Gaynor Seckerson, UK

Thompson and Venables have an evil streak that no amount of rehabilitation can cure. They have received more perks whilst in their so-called 'Young People's Correctional Facility', than the majority of young people in the whole of the UK.
Judy, (ex-South Africa), UK

Perhaps the tabloids would like to see Venables and Thompson held indefinitely in a prison cell with Ian Brady or Myra Hindley... but we live in a democracy with a well-established judicial system whose decisions should be respected, however unpalatable they may seem.
Nad, UK

I think the best solution would be for them to be released under the supervision of a TV crew. This way we can allow the vigilante pursuit to be broadcast for those who feel that John and Robert have not suffered. All you cold hearted "do-nothings" could tune into this on your idiot box and feel perfectly justified in your pathetic small-minded opinions.
Liberal Do-Gooder, Hong Kong

It's hard to say but it's true that it won't be any good to keep them in prison. I disagree with their new identity thing because it will not guarantee anything. Someone, somewhere will know who and where they are.
Robert, UK

We need to accept the decision of the courts, and stop this mob-rule and vigilante action

Jennie Morris, UK
Personally the thing that scares and ashamed me the most is the fact that our society is capable of mounting such a witch-hunt that these boys will forever be at risk themselves. They will be old enough now to fully realise what they have done - which, I suspect, will be a prison in itself. We need to accept the decision of the courts, and stop this mob-rule and vigilante action.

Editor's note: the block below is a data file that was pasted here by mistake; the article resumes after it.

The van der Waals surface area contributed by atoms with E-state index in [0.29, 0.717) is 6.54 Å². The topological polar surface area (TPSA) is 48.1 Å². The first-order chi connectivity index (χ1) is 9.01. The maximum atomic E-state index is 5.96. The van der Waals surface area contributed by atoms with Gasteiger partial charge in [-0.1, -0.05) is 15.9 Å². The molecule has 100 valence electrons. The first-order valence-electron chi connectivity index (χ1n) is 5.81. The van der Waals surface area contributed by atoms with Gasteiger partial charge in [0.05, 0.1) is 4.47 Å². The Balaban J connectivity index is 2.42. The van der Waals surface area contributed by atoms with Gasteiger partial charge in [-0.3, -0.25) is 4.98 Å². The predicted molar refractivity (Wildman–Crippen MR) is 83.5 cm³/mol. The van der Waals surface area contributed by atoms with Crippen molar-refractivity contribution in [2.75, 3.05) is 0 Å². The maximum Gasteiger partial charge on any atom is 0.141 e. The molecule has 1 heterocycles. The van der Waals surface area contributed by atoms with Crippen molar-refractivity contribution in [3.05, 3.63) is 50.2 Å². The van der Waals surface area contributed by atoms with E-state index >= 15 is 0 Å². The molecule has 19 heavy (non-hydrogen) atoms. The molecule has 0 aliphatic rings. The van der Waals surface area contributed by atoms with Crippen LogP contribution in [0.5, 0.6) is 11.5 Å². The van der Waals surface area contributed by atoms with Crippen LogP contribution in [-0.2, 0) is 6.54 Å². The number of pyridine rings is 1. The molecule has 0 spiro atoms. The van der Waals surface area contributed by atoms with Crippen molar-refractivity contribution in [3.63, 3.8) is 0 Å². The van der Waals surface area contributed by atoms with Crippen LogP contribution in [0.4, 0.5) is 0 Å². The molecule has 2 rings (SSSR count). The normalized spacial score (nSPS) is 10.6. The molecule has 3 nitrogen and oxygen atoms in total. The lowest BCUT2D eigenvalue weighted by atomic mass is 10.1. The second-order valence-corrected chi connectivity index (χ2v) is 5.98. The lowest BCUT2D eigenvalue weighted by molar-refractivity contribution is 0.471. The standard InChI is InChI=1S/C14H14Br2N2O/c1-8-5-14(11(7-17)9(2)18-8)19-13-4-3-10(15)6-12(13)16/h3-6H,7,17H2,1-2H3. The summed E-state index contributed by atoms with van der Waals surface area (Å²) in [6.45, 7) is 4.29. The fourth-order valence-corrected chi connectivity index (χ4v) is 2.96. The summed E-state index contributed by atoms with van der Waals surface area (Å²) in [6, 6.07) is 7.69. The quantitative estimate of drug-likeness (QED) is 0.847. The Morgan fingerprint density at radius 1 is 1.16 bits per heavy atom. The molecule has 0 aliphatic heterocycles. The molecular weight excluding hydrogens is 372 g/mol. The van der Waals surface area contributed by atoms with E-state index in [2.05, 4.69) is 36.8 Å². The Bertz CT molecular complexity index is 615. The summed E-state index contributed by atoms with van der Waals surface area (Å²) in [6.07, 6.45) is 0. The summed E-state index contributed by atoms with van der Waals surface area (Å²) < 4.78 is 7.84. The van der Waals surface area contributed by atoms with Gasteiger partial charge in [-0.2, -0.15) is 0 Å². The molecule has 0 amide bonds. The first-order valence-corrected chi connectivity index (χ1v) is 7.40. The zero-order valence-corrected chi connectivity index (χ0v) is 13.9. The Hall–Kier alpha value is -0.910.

Jennie Morris, UK

Up until now these boys have been in a holiday camp with PlayStations and TV/ videos. They haven't served any time. They committed an adult crime and should serve an adult punishment. They need to be imprisoned with grownups and learn to cope. Not be able to go out on visits to shopping centres and leisure centres!
Kim, UK

Fact is they can only serve up to a maximum of 15 years (whether people like it or not). Surely there is less chance of them re-offending if they are released now, rather than spending 7 years in a more adult environment, being exposed to harder criminals and becoming more bitter.
Caroline, England

As a father of a four-year-old boy myself I would not like to see these boys released

Andy, UK
I feel that these 2 boys are victims of society. They both come from backgrounds that were far from stable (according to the media). However, as a father of a four-year-old boy myself I would not like to see these boys released. They have killed in cold blood before and may do so again. No matter what the reasons are for what they have done we must never give them the chance to kill again.
Andy, UK

Ten year olds know the difference between right and wrong. There is a deep and hidden reason why the two boys did what they did. If anything this needs researching. They should be not be set free.
Steven UK, UK

I hope that all those people calling for the release of Thompson and Venables can put themselves in the position of James Bulger's mother for a moment and see how they would feel if it was one of their children who had been brutally murdered. I'm sure that their opinions would be much different if it had happened to them.
Peter Sawford, England

Do you remember what you were like when you were 10? Were you the same person at 18? How many nurses could you pay for with the money that you have spent keeping these two in prison?
David Gatenby, Germany

I am an expat working in Norway, I do not think these two should be released for a very long time. The do-gooders of this world have a lot to answer for.
P.A. Hindmarch, Norway